Story Sixteen

HOW THE IDOL FELL DOWN BEFORE THE ARK
WHILE the old priest Ḗ lī was still the judge, though he was now very feeble, the Phĭ-lĭś tines̝ came up against Ĭś̝ ra-el from the plain beside the sea. A battle was fought, and many of the Ĭś̝ ra-el-ītes were slain. Then the chiefs of the people said:
"We have been beaten in the battle, because the Lord was not with us. Let us take with us against our enemies the Ark of the Covenant from the Tabernacle, and then the Lord will be among us.”
So they went to Shiloh, and they took out from the Holy of Holies in the Tabernacle the Ark of the Covenant, and the two sons of the priest went with the ark to care for it. When the ark was brought into the camp of the Ĭś̝ ra-el-ītes all the men of war gave a great shout, so that the earth rang with the sound.
And when the Phĭ˗lĭś tĭnes̝ heard the shouting they wondered what caused it, and someone told them that it was because the God of the Ĭś̝ ra-el-ītes had come into their camp. The Phĭ-lĭś˗tĭnes were afraid, and they said to each other:
"Woe unto us, for such a thing as this has never been seen! Who shall save us from this great God who sent plagues on the Ē̇˗ġy̆ṕ tians̝? Let us be bold, and act like men, and fight, so that we may not be made servants to the Ĭś̝ ra-el-ītes, as they have been to us!”
The next day there was a great battle. The Phĭ˗lĭś tĭnes̝ overcame the Ĭś̝ ra -el-ītes and slew thousands of them. They killed the two sons of Eta, and they took the ark of the Lord away with them into their own land.
On the day of the battle Ḗ lī, old and blind, was sitting beside the door of the Tabernacle, his heart trembling for the ark of the Lord. A man came from the army running, with his garments torn, and with earth on his head as a sign of sorrow. As the man came near the city and brought the news of the battle a great cry rose up from the people. When Ḗ lī heard the noise he said:
"What does this noise mean? What has happened?”
The man came before Ḗ lī, and said:
"I have just come from the army. There has been a great battle. Ĭś̝ ra-el has fled before the Phĭ-lĭś tĭnes̝, and very many of the people have been killed. Your two sons are dead, and the ark of God has been taken by the enemy.”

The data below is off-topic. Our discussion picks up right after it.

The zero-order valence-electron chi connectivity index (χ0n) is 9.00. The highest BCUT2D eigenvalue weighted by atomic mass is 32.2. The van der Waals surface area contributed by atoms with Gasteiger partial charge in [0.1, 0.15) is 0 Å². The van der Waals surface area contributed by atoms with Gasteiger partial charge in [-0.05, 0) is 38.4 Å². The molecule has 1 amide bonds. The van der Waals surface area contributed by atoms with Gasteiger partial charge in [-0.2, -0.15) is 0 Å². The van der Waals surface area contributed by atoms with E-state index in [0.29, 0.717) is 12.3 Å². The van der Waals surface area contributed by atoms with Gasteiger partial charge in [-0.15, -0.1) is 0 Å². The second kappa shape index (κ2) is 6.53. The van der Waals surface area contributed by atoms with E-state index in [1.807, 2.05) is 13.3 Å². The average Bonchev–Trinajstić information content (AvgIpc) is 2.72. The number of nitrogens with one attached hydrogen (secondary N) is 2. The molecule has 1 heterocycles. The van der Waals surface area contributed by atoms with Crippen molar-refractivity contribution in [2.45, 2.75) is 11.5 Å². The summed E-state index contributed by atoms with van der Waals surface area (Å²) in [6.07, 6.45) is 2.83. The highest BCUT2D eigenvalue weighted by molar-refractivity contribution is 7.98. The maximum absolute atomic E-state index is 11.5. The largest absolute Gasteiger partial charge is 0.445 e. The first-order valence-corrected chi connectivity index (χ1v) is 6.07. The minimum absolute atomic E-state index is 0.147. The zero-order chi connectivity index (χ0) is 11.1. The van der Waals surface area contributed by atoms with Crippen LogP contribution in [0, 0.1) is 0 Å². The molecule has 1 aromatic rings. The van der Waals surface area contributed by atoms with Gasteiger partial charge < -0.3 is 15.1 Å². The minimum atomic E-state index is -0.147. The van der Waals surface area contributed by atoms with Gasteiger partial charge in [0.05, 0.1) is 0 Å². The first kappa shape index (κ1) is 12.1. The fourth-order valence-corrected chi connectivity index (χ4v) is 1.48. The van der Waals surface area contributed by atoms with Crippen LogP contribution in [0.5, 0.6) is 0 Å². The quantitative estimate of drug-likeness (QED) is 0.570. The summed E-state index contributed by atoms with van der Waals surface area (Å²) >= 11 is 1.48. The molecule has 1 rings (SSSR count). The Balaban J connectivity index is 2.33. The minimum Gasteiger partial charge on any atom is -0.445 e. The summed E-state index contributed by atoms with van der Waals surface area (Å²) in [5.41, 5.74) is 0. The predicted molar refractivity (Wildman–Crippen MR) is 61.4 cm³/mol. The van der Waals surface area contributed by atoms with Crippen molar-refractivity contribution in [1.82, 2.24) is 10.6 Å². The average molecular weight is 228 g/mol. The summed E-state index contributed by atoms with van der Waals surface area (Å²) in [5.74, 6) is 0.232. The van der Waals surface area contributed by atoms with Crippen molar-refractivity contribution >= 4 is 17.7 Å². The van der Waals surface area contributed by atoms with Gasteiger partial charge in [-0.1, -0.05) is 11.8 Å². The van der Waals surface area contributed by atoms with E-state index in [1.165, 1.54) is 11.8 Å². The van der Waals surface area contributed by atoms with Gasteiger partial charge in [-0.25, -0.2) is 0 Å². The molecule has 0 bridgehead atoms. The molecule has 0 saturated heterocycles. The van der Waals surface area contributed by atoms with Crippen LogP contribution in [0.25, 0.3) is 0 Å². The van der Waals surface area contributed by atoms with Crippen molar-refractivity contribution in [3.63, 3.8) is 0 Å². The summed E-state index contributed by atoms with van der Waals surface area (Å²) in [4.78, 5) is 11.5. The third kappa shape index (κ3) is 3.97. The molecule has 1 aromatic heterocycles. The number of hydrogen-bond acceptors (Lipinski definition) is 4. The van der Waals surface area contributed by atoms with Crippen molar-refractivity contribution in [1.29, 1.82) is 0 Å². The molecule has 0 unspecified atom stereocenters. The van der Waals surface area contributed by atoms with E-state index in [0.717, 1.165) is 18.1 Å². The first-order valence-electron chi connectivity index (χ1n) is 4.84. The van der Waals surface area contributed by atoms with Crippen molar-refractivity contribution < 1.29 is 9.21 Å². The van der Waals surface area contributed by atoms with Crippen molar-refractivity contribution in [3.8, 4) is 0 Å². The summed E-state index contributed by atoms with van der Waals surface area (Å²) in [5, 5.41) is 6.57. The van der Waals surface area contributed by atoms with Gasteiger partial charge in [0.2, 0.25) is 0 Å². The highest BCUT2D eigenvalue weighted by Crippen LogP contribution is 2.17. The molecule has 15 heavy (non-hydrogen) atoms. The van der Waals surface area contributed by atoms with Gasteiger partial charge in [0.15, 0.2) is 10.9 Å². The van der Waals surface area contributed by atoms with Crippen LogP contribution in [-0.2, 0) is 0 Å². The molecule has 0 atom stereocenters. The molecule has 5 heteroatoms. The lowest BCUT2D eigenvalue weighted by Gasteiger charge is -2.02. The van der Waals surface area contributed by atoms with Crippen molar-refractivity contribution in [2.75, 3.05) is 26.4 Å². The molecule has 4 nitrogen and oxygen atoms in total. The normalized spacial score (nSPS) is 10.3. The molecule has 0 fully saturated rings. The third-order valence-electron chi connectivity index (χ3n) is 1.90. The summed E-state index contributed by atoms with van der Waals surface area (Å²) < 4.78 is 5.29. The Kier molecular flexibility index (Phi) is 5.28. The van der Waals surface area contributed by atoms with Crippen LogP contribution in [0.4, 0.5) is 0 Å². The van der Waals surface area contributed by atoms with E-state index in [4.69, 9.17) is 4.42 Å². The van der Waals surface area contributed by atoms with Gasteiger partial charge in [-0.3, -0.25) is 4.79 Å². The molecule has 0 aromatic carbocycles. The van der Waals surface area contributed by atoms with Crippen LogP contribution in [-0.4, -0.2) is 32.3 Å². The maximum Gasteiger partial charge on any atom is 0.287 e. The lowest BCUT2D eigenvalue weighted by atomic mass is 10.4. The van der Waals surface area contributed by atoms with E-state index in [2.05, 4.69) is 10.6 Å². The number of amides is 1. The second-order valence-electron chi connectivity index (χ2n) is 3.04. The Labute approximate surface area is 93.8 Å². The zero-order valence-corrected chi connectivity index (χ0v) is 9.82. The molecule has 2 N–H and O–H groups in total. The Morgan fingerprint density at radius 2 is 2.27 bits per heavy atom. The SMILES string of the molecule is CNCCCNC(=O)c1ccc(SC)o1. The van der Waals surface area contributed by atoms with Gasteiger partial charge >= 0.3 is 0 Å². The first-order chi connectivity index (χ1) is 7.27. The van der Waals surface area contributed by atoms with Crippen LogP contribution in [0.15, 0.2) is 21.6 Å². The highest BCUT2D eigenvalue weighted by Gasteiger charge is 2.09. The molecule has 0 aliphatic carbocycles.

When the old man heard this last word, that the ark of God was taken, he fell backward from his seat and dropped dead upon the ground. And all the land mourned and wept over the loss of the ark more than over the victory of the Phĭ-lĭś tines̝.
The Phĭ-lĭś tines̝ took the ark of God down to Ăsh́ dŏd, one of their chief cities. They set it in the temple of Dā́ gon, their fish-headed idol. The next morning, when they came into the temple, the image of Dā́ gon was lying upon its face before the ark of the Lord. They stood the image up again; but on the next morning, not only was Dā́ gon fallen down before the ark, but the hands and the head of Dā́ gon had been cut off and were lying on the floor.
Besides all this, in the city of Ashdod, where the ark had been taken, all the people began to have boils and sores. They saw in this the hand of the God of Ĭś̝ ra-el, and they sent the ark to Găth, another of their cities. There, too, the people broke out with boils and sores. They sent the ark to Ĕḱ rŏn, but the people of that city said:
"We will not have the ark of God among us. Send it back to its own land, or we shall all die.”
Then the rulers of the Phĭ-lĭś tĭnes̝ resolved to send back the ark of God into the land of Ĭś̝ ra-el. They placed it upon a wagon, and before the wagon they yoked two cows. The cows had calves, but they tied the calves at home, in order to find whether the cows would go home to their calves or would take the ark away. But the cows took the road which led away from their own calves, straight up the hills toward the land of Ĭś̝ ra-el, and they turned neither to the right hand nor the left.
The cows drew the ark up to the village of Bĕth=shḗ mesh, where the people were reaping their wheat harvest on the hillsides. They saw the ark, and were glad. The cows stopped beside a great stone in the field. Then the men of Bĕth=shé̄ mesh cut up the wagon, and with it made a fire, and on the stone as an altar offered the two cows as an offering to the Lord.
But the men of Bĕth=shḗ mesh opened the ark and looked into it. This was contrary to God's command, for none but the priests were allowed to touch the ark. God sent a plague upon the people of that place, and many of them died, because they did not deal reverently with the ark of God.
They were filled with fear and sent to the men of Kiŕ jath=jḗ a-rĭm, asking them to take the ark away. They did so, and for twenty years the ark stood in the house of a man named Ā̇-bĭń a-dăb in Kīŕ jath=jḗ a-rĭm.
They did not take the ark back to Shī́ lōh, for after the death of the place was deserted, the Tabernacle fell into ruins, and no man lived there again.